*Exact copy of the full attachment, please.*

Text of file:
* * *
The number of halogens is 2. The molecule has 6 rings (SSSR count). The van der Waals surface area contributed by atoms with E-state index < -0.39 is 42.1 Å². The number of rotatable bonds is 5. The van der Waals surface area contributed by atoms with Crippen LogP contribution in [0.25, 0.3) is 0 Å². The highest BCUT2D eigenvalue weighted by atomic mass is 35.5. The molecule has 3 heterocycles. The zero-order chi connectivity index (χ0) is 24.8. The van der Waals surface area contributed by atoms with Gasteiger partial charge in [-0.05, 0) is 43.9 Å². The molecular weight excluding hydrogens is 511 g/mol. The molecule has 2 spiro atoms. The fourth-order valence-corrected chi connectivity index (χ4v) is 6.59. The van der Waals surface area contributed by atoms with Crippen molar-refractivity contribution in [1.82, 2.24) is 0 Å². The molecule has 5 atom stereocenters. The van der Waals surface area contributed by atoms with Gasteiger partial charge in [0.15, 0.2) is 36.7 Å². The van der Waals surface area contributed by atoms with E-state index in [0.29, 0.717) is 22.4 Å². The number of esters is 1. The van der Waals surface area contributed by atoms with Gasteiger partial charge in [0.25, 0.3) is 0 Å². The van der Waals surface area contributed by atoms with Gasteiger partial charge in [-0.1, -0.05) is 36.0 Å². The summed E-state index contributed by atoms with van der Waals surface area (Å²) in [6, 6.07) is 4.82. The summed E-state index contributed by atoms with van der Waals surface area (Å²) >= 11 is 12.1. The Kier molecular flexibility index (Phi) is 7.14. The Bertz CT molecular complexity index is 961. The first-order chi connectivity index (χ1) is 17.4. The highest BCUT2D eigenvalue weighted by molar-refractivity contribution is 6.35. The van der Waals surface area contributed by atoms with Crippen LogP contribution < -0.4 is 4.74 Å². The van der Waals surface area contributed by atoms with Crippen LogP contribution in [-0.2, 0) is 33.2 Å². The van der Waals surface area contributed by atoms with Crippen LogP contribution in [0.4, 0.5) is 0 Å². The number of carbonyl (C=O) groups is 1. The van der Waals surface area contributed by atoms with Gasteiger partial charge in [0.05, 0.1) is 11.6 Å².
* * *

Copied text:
The number of halogens is 2. The molecule has 6 rings (SSSR count). The van der Waals surface area contributed by atoms with E-state index < -0.39 is 42.1 Å². The number of rotatable bonds is 5. The van der Waals surface area contributed by atoms with Crippen LogP contribution in [0.25, 0.3) is 0 Å². The highest BCUT2D eigenvalue weighted by atomic mass is 35.5. The molecule has 3 heterocycles. The zero-order chi connectivity index (χ0) is 24.8. The van der Waals surface area contributed by atoms with Gasteiger partial charge in [-0.05, 0) is 43.9 Å². The molecular weight excluding hydrogens is 511 g/mol. The molecule has 2 spiro atoms. The fourth-order valence-corrected chi connectivity index (χ4v) is 6.59. The van der Waals surface area contributed by atoms with Crippen molar-refractivity contribution in [1.82, 2.24) is 0 Å². The molecule has 5 atom stereocenters. The van der Waals surface area contributed by atoms with Gasteiger partial charge in [0.15, 0.2) is 36.7 Å². The van der Waals surface area contributed by atoms with E-state index in [0.29, 0.717) is 22.4 Å². The number of esters is 1. The van der Waals surface area contributed by atoms with Gasteiger partial charge in [0.25, 0.3) is 0 Å². The van der Waals surface area contributed by atoms with Gasteiger partial charge in [-0.1, -0.05) is 36.0 Å². The summed E-state index contributed by atoms with van der Waals surface area (Å²) in [6, 6.07) is 4.82. The summed E-state index contributed by atoms with van der Waals surface area (Å²) >= 11 is 12.1. The Kier molecular flexibility index (Phi) is 7.14. The Bertz CT molecular complexity index is 961. The first-order chi connectivity index (χ1) is 17.4. The highest BCUT2D eigenvalue weighted by molar-refractivity contribution is 6.35. The van der Waals surface area contributed by atoms with Crippen LogP contribution < -0.4 is 4.74 Å². The van der Waals surface area contributed by atoms with Crippen LogP contribution in [-0.2, 0) is 33.2 Å². The van der Waals surface area contributed by atoms with Crippen LogP contribution in [0.4, 0.5) is 0 Å². The number of carbonyl (C=O) groups is 1. The van der Waals surface area contributed by atoms with Gasteiger partial charge in [0.05, 0.1) is 11.6 Å².